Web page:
Xu, Ming*; Allenby, Braden; Chen, Wei-Qiang

Environmental Science & Technology 2009 43 (9), 3378–3384. DOI: 10.1021/es803142v


It is critical to understand environmental impacts embodied in the bilateral trade between China and the United States, given the political, economic, and geographical importance of the two countries and the fact that few studies have investigated this before. This article studies the environmental impacts, particularly energy consumption and air emissions, embodied in the eastbound (from China to the U.S.) trade from 2002 to 2007 using an environmental input−output analysis technique and the adjusted bilateral trade data. In general, trade volume increased until the panic of 2008, and shifting trade patterns cause fluctuating embodied energy and air emissions in trade in China. Results show that embodied energy ranges from 7 to 11 exajoule (EJ) and takes about 12−17% of China’s energy consumption. Embodied CO2 ranges between 400 and 800 Mt and represents about 8−12% of China’s CO2 emissions. SO2 and NOx embodied in the eastbound trade generally grow over this period, from 4.2 to 6.3 Mt and from 1.4 to 2.9 Mt, and account for 10−15% and 8−12% of China’s total emissions, respectively.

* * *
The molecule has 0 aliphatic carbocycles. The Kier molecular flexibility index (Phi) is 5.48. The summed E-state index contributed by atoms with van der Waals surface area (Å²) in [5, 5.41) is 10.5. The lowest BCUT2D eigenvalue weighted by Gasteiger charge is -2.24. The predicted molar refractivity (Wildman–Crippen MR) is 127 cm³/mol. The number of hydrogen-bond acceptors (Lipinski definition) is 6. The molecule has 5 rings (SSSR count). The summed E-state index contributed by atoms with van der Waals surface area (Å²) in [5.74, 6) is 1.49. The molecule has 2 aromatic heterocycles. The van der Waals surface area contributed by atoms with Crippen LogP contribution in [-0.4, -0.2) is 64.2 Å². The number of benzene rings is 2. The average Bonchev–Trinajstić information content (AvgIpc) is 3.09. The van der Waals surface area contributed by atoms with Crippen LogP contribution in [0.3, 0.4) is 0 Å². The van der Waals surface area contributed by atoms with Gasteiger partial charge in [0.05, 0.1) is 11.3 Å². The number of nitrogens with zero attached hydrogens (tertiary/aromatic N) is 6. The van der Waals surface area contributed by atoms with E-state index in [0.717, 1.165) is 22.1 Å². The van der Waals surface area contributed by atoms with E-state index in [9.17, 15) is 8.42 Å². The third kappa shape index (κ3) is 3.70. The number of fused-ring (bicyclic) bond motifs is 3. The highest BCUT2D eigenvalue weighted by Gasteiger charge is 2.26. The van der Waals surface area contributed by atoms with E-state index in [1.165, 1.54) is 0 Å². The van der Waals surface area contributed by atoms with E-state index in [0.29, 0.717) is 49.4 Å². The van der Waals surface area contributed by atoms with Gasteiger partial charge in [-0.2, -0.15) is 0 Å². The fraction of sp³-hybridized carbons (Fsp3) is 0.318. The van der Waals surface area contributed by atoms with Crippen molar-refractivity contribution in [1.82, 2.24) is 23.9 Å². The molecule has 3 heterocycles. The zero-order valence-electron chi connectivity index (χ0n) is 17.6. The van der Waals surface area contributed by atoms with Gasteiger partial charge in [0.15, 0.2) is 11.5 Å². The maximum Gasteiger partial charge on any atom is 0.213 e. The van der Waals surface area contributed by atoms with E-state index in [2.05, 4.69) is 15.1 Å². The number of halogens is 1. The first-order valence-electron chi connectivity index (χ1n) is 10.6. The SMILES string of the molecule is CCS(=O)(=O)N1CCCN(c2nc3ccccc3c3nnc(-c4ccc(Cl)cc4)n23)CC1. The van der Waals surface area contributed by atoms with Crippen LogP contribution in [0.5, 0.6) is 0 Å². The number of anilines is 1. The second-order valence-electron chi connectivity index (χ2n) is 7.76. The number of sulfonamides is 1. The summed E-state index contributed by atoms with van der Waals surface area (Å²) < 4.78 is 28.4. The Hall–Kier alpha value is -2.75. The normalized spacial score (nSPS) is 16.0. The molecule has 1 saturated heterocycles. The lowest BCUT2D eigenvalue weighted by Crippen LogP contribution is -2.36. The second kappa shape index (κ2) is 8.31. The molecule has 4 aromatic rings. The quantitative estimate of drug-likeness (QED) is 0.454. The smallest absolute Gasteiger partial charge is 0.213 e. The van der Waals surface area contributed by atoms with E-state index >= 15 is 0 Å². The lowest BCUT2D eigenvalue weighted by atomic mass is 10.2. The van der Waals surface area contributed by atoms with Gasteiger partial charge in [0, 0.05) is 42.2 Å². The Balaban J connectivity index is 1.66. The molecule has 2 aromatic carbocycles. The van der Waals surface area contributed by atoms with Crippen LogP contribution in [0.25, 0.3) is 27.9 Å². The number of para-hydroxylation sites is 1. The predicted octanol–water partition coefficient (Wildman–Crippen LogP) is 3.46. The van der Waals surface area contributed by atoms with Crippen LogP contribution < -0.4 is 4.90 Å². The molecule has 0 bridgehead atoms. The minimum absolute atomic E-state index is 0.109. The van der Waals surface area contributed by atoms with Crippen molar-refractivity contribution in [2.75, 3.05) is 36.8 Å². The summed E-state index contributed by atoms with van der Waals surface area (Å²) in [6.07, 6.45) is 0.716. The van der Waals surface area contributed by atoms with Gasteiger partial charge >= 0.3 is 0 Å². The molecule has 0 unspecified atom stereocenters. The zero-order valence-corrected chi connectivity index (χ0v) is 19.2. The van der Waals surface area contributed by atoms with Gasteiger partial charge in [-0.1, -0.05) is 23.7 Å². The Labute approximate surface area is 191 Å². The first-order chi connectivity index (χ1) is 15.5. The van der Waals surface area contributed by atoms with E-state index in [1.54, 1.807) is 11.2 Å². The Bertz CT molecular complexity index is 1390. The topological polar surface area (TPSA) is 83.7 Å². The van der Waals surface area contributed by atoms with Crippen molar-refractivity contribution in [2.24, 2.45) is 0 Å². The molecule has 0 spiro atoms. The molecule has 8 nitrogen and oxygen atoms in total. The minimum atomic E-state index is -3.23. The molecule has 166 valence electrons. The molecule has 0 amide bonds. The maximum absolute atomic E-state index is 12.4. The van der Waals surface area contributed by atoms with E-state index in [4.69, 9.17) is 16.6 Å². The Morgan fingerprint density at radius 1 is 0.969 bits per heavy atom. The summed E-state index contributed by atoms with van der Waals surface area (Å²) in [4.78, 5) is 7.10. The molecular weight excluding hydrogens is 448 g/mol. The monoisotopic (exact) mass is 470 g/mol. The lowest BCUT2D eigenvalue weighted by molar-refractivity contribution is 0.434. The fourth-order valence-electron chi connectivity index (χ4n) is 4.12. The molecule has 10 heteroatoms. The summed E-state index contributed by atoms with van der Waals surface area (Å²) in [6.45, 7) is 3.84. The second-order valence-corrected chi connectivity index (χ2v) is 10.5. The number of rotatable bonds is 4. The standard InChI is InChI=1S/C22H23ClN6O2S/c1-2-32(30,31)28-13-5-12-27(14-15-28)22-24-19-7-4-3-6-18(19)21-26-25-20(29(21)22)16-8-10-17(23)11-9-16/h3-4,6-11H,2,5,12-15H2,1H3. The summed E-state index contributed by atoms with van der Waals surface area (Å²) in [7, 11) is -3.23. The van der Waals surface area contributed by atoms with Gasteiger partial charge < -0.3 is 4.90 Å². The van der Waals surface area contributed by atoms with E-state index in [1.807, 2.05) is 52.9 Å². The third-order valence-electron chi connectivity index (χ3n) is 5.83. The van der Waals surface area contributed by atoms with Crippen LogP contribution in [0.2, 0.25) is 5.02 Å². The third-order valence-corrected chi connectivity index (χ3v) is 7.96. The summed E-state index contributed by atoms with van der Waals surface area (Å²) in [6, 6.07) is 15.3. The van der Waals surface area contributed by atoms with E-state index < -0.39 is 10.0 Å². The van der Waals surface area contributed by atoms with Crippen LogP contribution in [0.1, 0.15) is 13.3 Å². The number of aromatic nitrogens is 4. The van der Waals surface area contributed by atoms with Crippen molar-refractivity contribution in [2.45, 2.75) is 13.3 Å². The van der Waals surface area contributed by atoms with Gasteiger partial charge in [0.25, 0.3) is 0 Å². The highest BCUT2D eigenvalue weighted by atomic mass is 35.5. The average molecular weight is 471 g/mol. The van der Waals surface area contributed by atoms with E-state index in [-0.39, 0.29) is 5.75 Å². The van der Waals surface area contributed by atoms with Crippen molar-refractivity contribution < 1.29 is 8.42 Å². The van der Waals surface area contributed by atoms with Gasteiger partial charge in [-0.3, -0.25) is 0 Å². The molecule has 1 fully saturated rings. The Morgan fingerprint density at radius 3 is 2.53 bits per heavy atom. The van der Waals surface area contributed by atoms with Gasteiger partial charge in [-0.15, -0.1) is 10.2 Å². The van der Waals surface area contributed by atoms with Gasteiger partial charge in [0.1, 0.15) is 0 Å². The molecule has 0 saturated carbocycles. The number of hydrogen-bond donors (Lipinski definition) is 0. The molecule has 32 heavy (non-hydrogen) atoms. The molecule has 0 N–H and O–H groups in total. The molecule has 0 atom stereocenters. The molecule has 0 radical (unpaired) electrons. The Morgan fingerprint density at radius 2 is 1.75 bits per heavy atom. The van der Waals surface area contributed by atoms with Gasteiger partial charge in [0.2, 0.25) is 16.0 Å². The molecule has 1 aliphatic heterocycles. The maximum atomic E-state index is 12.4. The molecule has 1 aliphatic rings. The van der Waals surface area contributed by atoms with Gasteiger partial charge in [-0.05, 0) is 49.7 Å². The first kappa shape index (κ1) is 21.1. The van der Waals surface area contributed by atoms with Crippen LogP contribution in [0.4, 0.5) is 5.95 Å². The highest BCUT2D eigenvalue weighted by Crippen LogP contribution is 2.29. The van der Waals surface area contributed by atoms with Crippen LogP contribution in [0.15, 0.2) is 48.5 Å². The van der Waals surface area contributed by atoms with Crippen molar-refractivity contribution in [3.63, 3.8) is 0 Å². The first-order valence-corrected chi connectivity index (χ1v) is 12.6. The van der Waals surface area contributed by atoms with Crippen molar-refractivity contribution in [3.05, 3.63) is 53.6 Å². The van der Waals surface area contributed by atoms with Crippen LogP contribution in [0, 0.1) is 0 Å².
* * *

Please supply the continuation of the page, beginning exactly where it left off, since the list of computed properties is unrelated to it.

Embodied energy in Chinese exports to the U.S. by (a) commodity group, (b) energy type, (c) both, and (d) per unit economic output in each commodity group.
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